Over the past week and a half, my posts have divulged the creative endeavors of The Study Academy and the results of scientists on the effects of such creativity in the classroom. In particular, I discussed the importance of creativity and innovation in fostering divergent thinking in young students (http://thestudyacademy.ca/theoretical-thursday-creativity-innovation-education/). I had also mentioned this week that music classes have been made available at The Study Academy, and therefore students are being given another opportunity to foster such thinking processes (http://thestudyacademy.ca/study-academy-report-music-classes-study-academy/). However, the importance of music goes beyond divergent thinking.
In one study by North & colleagues (2000), research stated that music allows children to satisfy their emotional needs, both while listening and when actively involved in music making. Active participation in music classes has also been found to enhance a student’s prelinguistic communicative gestures and social development, in particular social behaviour. (Gerry et. al., 2012).
Because of such capacities of music to affect us so deeply, therapies for students with attentional difficulties and Autism Spectrum Disorder have been proven to be quite effective. Music therapy is one type of therapy available to those with attentional difficulties and Autism Spectrum Disorder. The idea is that a certified music therapist uses music (and its capacity to affect one physically , emotionally , mentally, and socially) to help clients to improve or maintain their health. Musical interventions have been designed to mange stress, alleviate pain, enhance memory, improve communication and promote physical rehabilitation too.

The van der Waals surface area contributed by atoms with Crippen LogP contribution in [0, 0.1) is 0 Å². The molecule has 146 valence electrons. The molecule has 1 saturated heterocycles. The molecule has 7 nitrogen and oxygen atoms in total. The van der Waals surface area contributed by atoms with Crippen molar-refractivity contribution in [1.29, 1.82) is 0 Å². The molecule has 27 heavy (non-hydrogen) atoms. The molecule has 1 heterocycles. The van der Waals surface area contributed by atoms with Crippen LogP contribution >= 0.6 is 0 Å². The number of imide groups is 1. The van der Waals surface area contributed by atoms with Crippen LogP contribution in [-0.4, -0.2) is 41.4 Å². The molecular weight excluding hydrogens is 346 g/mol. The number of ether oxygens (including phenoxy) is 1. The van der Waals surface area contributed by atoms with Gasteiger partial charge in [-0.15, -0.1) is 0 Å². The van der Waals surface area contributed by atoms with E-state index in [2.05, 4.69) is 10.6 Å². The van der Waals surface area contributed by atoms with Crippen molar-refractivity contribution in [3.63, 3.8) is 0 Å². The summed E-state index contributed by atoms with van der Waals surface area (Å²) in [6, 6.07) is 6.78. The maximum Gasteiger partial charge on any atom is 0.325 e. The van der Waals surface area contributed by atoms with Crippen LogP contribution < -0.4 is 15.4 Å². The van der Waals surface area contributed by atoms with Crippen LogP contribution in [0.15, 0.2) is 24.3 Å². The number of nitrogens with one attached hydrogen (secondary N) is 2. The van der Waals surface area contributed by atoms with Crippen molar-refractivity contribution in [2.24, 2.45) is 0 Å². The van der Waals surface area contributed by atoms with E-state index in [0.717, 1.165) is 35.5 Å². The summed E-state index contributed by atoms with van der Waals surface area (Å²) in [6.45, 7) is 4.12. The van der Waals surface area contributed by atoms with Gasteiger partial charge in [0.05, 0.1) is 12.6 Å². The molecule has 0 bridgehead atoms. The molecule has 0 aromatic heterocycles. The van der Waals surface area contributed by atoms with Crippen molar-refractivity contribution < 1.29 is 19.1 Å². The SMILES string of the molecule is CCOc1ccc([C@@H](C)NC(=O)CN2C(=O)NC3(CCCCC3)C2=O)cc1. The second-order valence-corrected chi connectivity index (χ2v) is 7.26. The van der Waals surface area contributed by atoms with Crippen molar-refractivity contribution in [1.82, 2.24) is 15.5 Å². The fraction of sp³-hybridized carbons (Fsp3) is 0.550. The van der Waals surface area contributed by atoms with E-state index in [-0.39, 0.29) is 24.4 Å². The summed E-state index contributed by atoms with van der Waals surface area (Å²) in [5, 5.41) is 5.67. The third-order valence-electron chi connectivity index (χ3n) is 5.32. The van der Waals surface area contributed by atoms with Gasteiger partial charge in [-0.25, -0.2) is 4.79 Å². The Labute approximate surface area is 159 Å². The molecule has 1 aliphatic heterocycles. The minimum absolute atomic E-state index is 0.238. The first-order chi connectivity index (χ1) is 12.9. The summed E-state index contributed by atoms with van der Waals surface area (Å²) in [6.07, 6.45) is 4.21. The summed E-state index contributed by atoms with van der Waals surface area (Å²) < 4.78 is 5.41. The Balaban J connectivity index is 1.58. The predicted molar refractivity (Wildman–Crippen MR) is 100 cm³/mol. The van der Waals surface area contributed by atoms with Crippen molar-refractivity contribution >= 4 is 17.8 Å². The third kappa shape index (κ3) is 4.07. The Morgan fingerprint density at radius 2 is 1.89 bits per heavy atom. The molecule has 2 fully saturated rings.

There are in fact a few brain based reasons why music works in such beneficial ways for us. Firstly, you must understand that music has always had a core function in our brain. My goodness, from an evolutionary standpoint, music precedes even language! Even day old infants, who are still developing, can detect patterns in music. For this reason, it seem that music has some basic engrained influence over us. One of the more important reasons made available, is that we have emotional and physiologic responses to music. We can experience anything from our heart rates increasing to chills down our spine depending on the types of melodies that reach our ears. On the other hand, music also taps into our emotions, and allows one to easily access our emotions in a beneficial and therapeutic manner. Therefore, in trained hands, music has the capacity to effectively help. In this respect, music can definitely serve as a positive instrument for students who experience challenges in the classroom.
For a student suffering from attentional difficulties , music can bolster attention and focus, while reducing their hyperactivity. It is the structure within music that can help them. The reason for this is because the rhythm within the music can allow the child to plan, anticipate and react in a structured way. With time and practice, a child with attentional difficulties can apply their strategies they have learned from music to the classroom.
Music therapy is useful with children with Autism Spectrum Disorder Disorder also owing to the noted sensitivity Autistic Spectrum Disorder patients have to music. Evidence of this is shown in a study found in the Pertanika Journal (2012). Over a ten month period, when weekly music therapy sessions were given to children for an hour, there were notable improvements made in inattentive behaviour, restlessness, aggression, and noisiness.
Overall research has shown that music does indeed have quite a positive effect on many children! I will leave you today with a picture summary of some of the things I have discussed today and hope that maybe the next time you listen to your Ipod, you will wonder too, what your music is doing for you.